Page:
## Zzzzzzzz

If we define educational success based on those who cannot pass remedial math, we are relegating all students to Vocational Technical School. Instead, let High School steer those best suited for Vo-Tech to Vo-Tech, and those best suited for University toward University.

## Mark Thomas

Think of it this way, if we want to improve our odds of developing something like warp drive and traveling to the stars, we are going to have to maximize the efficiency of our education system on a global scale. It will take a tremendously effective educational system not only to funnel geniuses to the right places, but to educate everyone to bring us all up as much as possible to contribute the maximum amount possible. Even the person cooking your fries should understand why an effective space exploration program makes sense so he/she can vote accordingly. The time for tolerating an ad hoc curriculum is over.

## Mark Thomas

That almost sounds like a university mission statement put out by their marketing department while they are saddling their students with mountainous debt. You are right that focusing on what actually works might mean we might end up with a few more plumbers and few less poets. However, I suggest most want to live in the most effective society possible.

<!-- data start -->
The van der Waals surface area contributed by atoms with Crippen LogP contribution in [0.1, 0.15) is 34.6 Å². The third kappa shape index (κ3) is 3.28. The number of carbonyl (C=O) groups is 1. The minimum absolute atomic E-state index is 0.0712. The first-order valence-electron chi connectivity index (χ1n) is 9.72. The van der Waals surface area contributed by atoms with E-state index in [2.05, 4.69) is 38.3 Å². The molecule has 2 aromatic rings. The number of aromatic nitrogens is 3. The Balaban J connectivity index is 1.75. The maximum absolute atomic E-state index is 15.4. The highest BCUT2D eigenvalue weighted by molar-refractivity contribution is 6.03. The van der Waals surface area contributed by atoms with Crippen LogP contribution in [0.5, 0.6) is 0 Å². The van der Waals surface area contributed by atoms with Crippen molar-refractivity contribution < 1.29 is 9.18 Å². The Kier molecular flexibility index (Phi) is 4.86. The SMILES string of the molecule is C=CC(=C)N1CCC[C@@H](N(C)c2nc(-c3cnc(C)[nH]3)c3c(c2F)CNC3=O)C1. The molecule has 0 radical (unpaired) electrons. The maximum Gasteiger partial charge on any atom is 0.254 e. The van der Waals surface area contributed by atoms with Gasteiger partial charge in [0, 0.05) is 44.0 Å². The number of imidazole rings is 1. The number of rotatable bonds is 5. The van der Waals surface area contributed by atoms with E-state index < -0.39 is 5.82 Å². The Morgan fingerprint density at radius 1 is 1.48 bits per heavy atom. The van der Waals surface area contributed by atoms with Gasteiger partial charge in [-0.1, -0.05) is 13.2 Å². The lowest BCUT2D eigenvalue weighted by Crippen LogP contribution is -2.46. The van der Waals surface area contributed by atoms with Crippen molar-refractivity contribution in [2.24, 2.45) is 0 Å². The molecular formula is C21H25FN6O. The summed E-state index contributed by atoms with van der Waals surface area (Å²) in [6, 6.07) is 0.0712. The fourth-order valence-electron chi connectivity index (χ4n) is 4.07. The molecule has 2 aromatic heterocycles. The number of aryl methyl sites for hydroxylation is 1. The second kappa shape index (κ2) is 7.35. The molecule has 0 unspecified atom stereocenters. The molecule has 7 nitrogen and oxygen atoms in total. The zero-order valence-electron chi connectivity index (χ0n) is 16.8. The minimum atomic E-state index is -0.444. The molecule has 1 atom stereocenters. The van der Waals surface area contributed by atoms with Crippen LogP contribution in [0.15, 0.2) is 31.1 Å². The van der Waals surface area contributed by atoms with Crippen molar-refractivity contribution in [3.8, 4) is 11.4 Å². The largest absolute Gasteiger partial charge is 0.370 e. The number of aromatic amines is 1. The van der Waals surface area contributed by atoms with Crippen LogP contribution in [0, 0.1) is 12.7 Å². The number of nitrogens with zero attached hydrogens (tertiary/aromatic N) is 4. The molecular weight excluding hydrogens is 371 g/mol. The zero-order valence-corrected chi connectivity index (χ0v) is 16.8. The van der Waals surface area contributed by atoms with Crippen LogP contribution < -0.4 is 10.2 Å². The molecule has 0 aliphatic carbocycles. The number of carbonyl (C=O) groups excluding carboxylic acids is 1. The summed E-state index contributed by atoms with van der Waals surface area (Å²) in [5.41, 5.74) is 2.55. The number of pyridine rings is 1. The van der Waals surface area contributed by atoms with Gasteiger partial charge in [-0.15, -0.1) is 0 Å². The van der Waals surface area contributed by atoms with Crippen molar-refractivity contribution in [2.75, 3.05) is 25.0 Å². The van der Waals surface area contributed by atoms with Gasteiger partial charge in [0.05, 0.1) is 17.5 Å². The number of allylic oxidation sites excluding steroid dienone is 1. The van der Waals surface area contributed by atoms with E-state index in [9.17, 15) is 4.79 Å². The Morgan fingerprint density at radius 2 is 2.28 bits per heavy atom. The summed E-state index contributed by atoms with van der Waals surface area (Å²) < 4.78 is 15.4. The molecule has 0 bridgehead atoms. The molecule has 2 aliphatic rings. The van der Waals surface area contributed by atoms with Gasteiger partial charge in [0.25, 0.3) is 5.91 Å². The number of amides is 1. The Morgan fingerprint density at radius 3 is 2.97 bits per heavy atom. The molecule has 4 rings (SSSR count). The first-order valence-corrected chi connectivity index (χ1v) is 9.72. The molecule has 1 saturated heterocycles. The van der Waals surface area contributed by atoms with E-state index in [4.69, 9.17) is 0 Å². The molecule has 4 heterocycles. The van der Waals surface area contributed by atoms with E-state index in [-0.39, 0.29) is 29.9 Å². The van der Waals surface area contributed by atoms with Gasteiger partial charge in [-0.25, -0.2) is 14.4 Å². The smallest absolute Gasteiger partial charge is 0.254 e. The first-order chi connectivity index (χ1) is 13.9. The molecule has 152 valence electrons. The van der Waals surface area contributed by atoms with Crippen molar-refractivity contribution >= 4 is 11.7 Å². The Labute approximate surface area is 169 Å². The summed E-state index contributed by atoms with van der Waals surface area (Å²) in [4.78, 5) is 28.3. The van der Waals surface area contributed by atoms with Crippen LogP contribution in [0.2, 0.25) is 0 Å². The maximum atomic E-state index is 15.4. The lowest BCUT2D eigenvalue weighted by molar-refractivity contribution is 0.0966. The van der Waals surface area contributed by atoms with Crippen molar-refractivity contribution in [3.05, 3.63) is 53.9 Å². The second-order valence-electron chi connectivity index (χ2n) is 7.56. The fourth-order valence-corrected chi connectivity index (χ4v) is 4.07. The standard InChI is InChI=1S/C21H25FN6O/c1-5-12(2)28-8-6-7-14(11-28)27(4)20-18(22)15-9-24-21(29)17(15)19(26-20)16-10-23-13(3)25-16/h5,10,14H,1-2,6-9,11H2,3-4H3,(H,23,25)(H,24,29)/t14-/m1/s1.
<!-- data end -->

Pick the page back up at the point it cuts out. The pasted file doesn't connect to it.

No offense to plumbers or poets, we need a certain number of both.

## antigoracle

Hmmm.... so those you've identified as dumb you would entrust to prepare your sustenance. Perhaps some algebra may help you see the problem with that equation.

## Nik_2213

The trad 'balance' analogy fitted my wits, other ways suited other students...

He did the same with Calculus. I *loved* Calculus, both for its power and elegance. My unfortunate inability to get beyond the rudiments was attributed to a mental block on 'Abstracts'; my exceptional '3D Inner Eye' made basic algebra, geometry and, later, tech-drawing so easy-peasy...

Over the years, I accumulated a dozen text-books on Calculus, hoping against hope that one might ignite the knack...

## Ryanmatthew